The financial markets are crossing the market boundaries and have grown tremendously
over the past decades. More opportunities can be tapped elsewhere as compared to
the past many years.
While the established markets such as the U.S. and Japan continue to expand, major
growth is found in the emerging markets such as the South East Asian and Latin American
markets. Opportunities can also be found in the European continent.
Not all foreign markets move at the same direction at any point in time. Historically,
there is a wide range of deviation in terms of performance for most countries. Thus,
by diversifying internationally, you are spreading your investment risk effectively.
If you are investing in overseas markets for diversification, not only will you have
less risk exposure, but there is potential for higher returns in foreign markets.
En. Amin who diversifies his money across different markets could be better-off than
Miss Ng who is heavily invested in the local stockmarket.
However, diversifying in foreign markets may not be as simple as it appears. Let
us study some risk factors involved when investing globally.
If you are diversifying your money across the market boundaries, you should be aware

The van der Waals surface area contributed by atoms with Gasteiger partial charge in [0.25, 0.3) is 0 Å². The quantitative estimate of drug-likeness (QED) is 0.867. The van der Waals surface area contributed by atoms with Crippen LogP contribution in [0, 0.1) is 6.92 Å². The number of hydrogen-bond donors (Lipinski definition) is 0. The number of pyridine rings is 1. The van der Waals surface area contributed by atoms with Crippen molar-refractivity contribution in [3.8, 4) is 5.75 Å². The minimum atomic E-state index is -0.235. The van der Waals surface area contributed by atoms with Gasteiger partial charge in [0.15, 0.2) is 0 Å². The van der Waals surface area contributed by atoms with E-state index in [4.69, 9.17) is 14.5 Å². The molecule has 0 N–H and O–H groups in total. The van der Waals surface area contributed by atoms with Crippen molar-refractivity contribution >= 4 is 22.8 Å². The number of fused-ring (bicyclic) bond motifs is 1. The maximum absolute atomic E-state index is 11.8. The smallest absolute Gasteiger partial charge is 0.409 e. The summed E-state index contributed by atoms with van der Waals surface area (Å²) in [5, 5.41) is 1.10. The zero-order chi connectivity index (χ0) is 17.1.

of foreign issues. Various factors such as the political and economical changes affect
the global financial markets significantly. Basically, there are two key risk factors;
i) Political factors
Political turbulence can have a great impact on any financial market. Events such
as strikes and riots can paralyze the markets you are in. Volatile foreign climates
often affect the performance of the fund managers. For illustration, the labour strike
that started at the end of 1996 severely hampered investment sentiment in Korea during
that period. The index fell from around 650 to 560. In short, political risk represents
a deterrent to foreign investors.
ii) Economical factor
Economic fundamentals too affect the market significantly. Bad economic conditions
drive the foreign investors away. Just picture this - Just two weeks ago, the regional
markets were brought down to earth when the Thai baht "tequila" crisis
spread through the South East Asian markets. Foreign fund managers were spooked by
Thailand's bad economy and battered currency. Despite attempts by the market to contain
the situation, the SET index fell by 2.4% on the first day of the attack.
If you are a highly conservative type, you would not put your hard-earned money in
a stockmarket like Thailand which is beleaguered by bad economic conditions. If you
are concerned about any potential conflict between South and North Korea, the Seoul
market is not your cup of tea. Nobody can systematically avoid the issue.